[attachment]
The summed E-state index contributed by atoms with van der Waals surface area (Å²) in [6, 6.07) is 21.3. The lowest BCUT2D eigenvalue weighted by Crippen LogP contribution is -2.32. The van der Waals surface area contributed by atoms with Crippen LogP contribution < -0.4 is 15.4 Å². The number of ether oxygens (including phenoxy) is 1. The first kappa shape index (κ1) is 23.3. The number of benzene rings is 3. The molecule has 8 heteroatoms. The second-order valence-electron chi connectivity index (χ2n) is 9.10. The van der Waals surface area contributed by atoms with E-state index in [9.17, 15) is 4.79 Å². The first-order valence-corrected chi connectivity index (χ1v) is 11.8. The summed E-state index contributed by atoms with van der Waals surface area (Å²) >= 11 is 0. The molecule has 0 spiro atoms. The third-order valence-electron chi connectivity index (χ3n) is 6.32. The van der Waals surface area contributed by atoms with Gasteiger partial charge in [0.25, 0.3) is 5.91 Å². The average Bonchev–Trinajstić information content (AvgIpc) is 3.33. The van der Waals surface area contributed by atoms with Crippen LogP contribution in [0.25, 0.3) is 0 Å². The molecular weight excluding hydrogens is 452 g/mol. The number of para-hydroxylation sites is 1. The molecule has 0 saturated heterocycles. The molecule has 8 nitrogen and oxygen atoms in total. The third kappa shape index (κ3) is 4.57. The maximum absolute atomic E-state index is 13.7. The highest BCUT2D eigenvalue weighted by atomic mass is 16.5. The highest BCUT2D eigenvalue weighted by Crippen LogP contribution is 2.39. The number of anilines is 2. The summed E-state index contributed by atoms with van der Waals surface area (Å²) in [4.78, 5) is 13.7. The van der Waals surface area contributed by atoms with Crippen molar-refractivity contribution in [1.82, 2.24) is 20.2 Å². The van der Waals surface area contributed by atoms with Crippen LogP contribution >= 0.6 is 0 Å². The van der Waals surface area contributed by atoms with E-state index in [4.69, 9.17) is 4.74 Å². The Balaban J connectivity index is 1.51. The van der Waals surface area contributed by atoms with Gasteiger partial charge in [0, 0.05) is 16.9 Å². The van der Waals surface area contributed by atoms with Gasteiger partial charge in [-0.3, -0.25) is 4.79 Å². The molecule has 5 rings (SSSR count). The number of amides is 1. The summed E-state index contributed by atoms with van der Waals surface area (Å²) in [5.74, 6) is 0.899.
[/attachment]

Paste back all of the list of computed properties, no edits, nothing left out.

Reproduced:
The summed E-state index contributed by atoms with van der Waals surface area (Å²) in [6, 6.07) is 21.3. The lowest BCUT2D eigenvalue weighted by Crippen LogP contribution is -2.32. The van der Waals surface area contributed by atoms with Crippen LogP contribution < -0.4 is 15.4 Å². The number of ether oxygens (including phenoxy) is 1. The first kappa shape index (κ1) is 23.3. The number of benzene rings is 3. The molecule has 8 heteroatoms. The second-order valence-electron chi connectivity index (χ2n) is 9.10. The van der Waals surface area contributed by atoms with E-state index in [9.17, 15) is 4.79 Å². The first-order valence-corrected chi connectivity index (χ1v) is 11.8. The summed E-state index contributed by atoms with van der Waals surface area (Å²) >= 11 is 0. The molecule has 0 spiro atoms. The third-order valence-electron chi connectivity index (χ3n) is 6.32. The van der Waals surface area contributed by atoms with Gasteiger partial charge in [0.25, 0.3) is 5.91 Å². The average Bonchev–Trinajstić information content (AvgIpc) is 3.33. The van der Waals surface area contributed by atoms with Crippen LogP contribution in [0.25, 0.3) is 0 Å². The molecular weight excluding hydrogens is 452 g/mol. The number of para-hydroxylation sites is 1. The molecule has 0 saturated heterocycles. The molecule has 8 nitrogen and oxygen atoms in total. The third kappa shape index (κ3) is 4.57. The maximum absolute atomic E-state index is 13.7. The highest BCUT2D eigenvalue weighted by atomic mass is 16.5. The highest BCUT2D eigenvalue weighted by Crippen LogP contribution is 2.39. The number of anilines is 2. The summed E-state index contributed by atoms with van der Waals surface area (Å²) in [4.78, 5) is 13.7. The van der Waals surface area contributed by atoms with Crippen molar-refractivity contribution in [1.82, 2.24) is 20.2 Å². The van der Waals surface area contributed by atoms with Crippen LogP contribution >= 0.6 is 0 Å². The van der Waals surface area contributed by atoms with E-state index in [4.69, 9.17) is 4.74 Å². The Balaban J connectivity index is 1.51. The van der Waals surface area contributed by atoms with Gasteiger partial charge in [0, 0.05) is 16.9 Å². The van der Waals surface area contributed by atoms with Gasteiger partial charge in [-0.3, -0.25) is 4.79 Å². The molecule has 5 rings (SSSR count). The number of amides is 1. The summed E-state index contributed by atoms with van der Waals surface area (Å²) in [5.74, 6) is 0.899.